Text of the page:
• Ask the agency how different situations are handled and how the patient care plan and needs will be addressed with their services. Below is a checklist of common and important questions to ask when choosing a home health agency.

Things to Consider when Choosing a Home Health Agency

Before you start your care:

  • Medicare/Medicaid certification
  • Offers the specific health care services I need, like skilled nursing services or physical therapy?
  • Meets my special needs, like language or cultural preferences?
  • Offers the personal care services I need, like help bathing, dressing, and using the bathroom?
  • Offers the support services I need, or can help me arrange for additional services, like a meal delivery service, that I may need?
  • Has staff that can provide the type and hours of care my doctor ordered and start when I need them?
  • Is recommended by my hospital discharge planner, doctor, or social worker?
  • Has staff available at night and on weekends for emergencies?
  • Explained what my insurance will cover and what I must pay out-of-pocket?
  • Has letters from satisfied patients, family members, and doctors that testify to the home health agency providing good care?

After you start your care:

  • The staff is polite and treats me, and my family members, with respect.
  • The staff explains my plan of care to me and my family, lets us participate in creating the plan of care, and lets us know ahead of time of any changes.
  • The staff are properly trained and licensed to perform the type of health care I need.
  • The agency explains what to do if I have a problem with the staff or the care I am getting.
  • The agency responds quickly to my requests.
  • The staff checks my physical and emotional status at each visit.
  • The staff respond quickly to changes in my health or behavior.
  • My home is checked and suggestions are made to meet my special needs and to ensure my safety.
  • The staff have told me what to do if I have an emergency.
  • My privacy is protected.

Paying for Home Health Care

When selecting a home health agency, it’s important to consider your payment options and understand what your insurance policy will and will not cover. There are three main types of insurance policies that provide varying degrees of coverage with regards to home health care.

Medicare

  • If you have Medicare, you can get home health care benefits if you meet all the following conditions:
    • Your doctor must decide that you need medical care at home, and make a plan for your care at home
    • You must need at least one of the following: intermittent skilled nursing care, or physical therapy or speech-language therapy, or continue to need occupational therapy
    • You must be homebound, or normally unable to leave home unassisted. To be homebound means that leaving home takes considerable and taxing effort.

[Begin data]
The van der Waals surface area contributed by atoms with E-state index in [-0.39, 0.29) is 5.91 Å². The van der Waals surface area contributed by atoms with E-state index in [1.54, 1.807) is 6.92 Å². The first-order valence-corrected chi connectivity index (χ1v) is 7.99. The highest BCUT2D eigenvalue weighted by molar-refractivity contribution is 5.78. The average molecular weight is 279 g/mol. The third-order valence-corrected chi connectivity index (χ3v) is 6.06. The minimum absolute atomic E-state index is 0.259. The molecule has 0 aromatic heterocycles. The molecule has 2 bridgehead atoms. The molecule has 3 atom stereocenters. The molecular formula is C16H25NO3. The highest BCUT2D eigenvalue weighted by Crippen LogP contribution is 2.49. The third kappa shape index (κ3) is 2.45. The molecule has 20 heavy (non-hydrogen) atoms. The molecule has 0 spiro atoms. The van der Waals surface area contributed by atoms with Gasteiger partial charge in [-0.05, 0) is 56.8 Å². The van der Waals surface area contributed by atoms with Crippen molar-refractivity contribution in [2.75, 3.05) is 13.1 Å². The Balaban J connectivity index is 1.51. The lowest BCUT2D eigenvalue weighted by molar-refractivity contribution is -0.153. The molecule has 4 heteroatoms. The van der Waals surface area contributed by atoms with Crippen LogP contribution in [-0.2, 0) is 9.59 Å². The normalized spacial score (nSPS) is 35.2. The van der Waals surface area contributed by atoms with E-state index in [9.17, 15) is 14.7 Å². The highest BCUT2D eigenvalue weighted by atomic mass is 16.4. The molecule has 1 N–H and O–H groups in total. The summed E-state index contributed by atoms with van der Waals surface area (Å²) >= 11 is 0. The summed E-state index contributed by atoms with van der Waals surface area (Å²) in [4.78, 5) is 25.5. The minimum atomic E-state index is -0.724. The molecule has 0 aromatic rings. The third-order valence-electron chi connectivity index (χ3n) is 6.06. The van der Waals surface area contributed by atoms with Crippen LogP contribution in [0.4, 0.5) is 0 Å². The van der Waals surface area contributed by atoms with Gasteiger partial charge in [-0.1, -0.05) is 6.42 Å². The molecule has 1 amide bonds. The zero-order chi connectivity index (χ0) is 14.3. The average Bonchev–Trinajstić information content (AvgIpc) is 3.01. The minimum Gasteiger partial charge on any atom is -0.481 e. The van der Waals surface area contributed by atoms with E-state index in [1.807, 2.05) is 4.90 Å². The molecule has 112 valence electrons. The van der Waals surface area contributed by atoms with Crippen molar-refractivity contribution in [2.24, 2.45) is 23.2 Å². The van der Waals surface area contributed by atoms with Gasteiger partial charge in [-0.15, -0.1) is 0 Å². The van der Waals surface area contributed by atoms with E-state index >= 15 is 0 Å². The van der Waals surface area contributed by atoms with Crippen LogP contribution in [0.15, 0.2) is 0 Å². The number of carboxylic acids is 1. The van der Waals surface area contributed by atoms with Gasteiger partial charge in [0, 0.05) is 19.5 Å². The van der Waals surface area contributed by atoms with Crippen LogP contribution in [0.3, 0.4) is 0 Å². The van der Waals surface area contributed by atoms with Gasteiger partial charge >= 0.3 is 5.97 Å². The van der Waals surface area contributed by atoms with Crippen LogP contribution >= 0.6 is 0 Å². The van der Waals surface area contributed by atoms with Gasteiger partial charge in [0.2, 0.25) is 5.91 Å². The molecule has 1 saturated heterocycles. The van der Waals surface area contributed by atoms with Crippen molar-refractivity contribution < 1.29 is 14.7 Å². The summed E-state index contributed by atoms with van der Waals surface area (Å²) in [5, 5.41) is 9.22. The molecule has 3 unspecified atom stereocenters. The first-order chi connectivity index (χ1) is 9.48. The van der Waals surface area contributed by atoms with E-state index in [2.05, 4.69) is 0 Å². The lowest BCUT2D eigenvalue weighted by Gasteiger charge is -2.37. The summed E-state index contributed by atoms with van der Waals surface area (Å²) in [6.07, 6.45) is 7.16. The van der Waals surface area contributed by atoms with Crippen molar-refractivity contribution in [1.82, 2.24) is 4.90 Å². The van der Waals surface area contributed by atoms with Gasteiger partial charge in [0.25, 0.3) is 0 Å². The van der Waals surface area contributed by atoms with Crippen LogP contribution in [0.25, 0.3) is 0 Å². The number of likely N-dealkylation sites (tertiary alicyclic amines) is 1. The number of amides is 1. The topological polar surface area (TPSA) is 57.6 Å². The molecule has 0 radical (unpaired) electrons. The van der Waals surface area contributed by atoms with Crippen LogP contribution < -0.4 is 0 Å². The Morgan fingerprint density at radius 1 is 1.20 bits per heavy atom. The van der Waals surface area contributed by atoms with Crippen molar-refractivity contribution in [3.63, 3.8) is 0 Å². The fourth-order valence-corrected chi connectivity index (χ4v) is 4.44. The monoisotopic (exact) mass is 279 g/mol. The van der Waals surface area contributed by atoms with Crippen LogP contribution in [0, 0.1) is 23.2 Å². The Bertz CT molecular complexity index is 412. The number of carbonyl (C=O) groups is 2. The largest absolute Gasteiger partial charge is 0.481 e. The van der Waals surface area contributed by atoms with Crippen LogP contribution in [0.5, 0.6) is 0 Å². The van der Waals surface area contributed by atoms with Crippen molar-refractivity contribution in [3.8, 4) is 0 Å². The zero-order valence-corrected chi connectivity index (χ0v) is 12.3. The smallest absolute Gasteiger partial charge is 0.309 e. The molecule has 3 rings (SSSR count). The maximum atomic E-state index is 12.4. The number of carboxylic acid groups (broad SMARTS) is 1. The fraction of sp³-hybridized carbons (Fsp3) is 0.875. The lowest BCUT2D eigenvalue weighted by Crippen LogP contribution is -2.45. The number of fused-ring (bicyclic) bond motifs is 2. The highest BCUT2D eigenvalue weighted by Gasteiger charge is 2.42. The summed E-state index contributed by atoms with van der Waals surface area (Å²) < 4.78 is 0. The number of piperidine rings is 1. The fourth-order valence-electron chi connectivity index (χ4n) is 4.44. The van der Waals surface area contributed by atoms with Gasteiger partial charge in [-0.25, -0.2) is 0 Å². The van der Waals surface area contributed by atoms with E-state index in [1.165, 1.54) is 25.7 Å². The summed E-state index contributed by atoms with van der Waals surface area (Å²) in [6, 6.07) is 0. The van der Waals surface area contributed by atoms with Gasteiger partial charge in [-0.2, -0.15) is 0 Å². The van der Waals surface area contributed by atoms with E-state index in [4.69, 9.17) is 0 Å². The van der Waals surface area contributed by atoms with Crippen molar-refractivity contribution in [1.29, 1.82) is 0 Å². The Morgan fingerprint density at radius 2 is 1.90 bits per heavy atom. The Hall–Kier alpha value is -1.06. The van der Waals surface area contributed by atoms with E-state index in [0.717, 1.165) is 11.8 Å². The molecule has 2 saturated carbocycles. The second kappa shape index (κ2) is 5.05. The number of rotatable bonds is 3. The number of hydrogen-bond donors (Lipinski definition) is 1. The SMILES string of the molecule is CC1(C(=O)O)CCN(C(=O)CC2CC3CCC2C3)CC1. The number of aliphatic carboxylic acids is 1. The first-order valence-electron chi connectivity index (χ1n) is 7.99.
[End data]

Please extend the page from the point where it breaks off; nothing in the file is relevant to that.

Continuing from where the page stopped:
• The home health agency caring for you must be approved by the Medicare program (Medicare-certified)
  • If you meet all four of the conditions above for home health care, Medicare will cover
    • Skilled nursing care on a part-time or intermittent basis by a licensed nurse
    • Non-medical home health aide services on a part-time or intermittent basis to provides services that give additional support to the nurse, such as bathing, using the toilet, or dressing

Medicare Advantage

  • Patients who are covered under a Medicare Advantage Plan instead of the traditional Medicare plan will have policies and coverage very similar to the Medicare coverage policies described above.

Private, Commercial, and Employer Sponsored Insurance

  • These plans vary widely in their coverage and policies for home health care. The majority of plans typically provide some sort of coverage for intermittent home care if the services are necessary following a hospital stay or illness.
  • Private insurance companies will usually only pay for home health care through agencies that are considered “in-network.” Some policies will cover services from providers that are “out-of-network,” but they usually do not cover as much of the cost and can leave patients with additional out-of-pocket costs. For this reason, it is imperative that patients verify if a home health agency is part of their insurance network.

Remember, health insurance payment options and programs that cover home health care services are quite complex and regularly subject to change. A patient’s individual insurance policy determines what post-acute care services are covered and paid for. repisodic encourages all patients to consult with their insurance company or administrator for final determination of what post-acute care or home health services their policy covers.

 

Learn more about home health care here.

Download this material as a PDF: Guide to Selecting Home Health Care